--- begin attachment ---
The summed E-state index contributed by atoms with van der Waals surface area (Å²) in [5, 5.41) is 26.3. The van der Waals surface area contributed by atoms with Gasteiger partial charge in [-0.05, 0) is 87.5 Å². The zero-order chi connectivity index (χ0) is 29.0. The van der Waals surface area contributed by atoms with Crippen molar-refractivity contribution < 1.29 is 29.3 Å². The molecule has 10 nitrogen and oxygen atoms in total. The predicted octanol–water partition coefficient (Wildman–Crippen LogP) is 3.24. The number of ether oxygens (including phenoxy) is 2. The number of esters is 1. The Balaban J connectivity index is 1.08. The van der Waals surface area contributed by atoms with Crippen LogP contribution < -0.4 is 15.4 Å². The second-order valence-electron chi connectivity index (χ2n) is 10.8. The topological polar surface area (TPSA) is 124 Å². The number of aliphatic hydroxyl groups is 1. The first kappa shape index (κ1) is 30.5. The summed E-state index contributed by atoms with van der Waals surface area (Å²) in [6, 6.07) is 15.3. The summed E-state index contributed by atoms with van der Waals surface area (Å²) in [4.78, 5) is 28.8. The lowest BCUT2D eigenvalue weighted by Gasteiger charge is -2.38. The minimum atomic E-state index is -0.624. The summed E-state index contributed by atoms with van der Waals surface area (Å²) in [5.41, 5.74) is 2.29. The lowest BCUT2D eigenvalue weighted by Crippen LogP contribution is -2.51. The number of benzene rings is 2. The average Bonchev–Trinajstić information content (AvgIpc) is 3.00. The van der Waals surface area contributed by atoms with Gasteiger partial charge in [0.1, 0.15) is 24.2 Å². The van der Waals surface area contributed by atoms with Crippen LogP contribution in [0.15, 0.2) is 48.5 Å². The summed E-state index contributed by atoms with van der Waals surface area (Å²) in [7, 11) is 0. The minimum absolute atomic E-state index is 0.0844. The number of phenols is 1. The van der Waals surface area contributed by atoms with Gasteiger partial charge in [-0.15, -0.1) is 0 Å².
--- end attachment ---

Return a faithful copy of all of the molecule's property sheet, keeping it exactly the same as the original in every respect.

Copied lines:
The summed E-state index contributed by atoms with van der Waals surface area (Å²) in [5, 5.41) is 26.3. The van der Waals surface area contributed by atoms with Gasteiger partial charge in [-0.05, 0) is 87.5 Å². The zero-order chi connectivity index (χ0) is 29.0. The van der Waals surface area contributed by atoms with Crippen molar-refractivity contribution < 1.29 is 29.3 Å². The molecule has 10 nitrogen and oxygen atoms in total. The predicted octanol–water partition coefficient (Wildman–Crippen LogP) is 3.24. The number of ether oxygens (including phenoxy) is 2. The number of esters is 1. The Balaban J connectivity index is 1.08. The van der Waals surface area contributed by atoms with Crippen LogP contribution < -0.4 is 15.4 Å². The second-order valence-electron chi connectivity index (χ2n) is 10.8. The topological polar surface area (TPSA) is 124 Å². The number of aliphatic hydroxyl groups is 1. The first kappa shape index (κ1) is 30.5. The summed E-state index contributed by atoms with van der Waals surface area (Å²) in [6, 6.07) is 15.3. The summed E-state index contributed by atoms with van der Waals surface area (Å²) in [4.78, 5) is 28.8. The lowest BCUT2D eigenvalue weighted by Gasteiger charge is -2.38. The minimum atomic E-state index is -0.624. The summed E-state index contributed by atoms with van der Waals surface area (Å²) in [5.41, 5.74) is 2.29. The lowest BCUT2D eigenvalue weighted by Crippen LogP contribution is -2.51. The number of benzene rings is 2. The average Bonchev–Trinajstić information content (AvgIpc) is 3.00. The van der Waals surface area contributed by atoms with Gasteiger partial charge in [0.1, 0.15) is 24.2 Å². The van der Waals surface area contributed by atoms with Crippen LogP contribution in [0.15, 0.2) is 48.5 Å². The summed E-state index contributed by atoms with van der Waals surface area (Å²) in [7, 11) is 0. The minimum absolute atomic E-state index is 0.0844. The number of phenols is 1. The van der Waals surface area contributed by atoms with Gasteiger partial charge in [-0.15, -0.1) is 0 Å².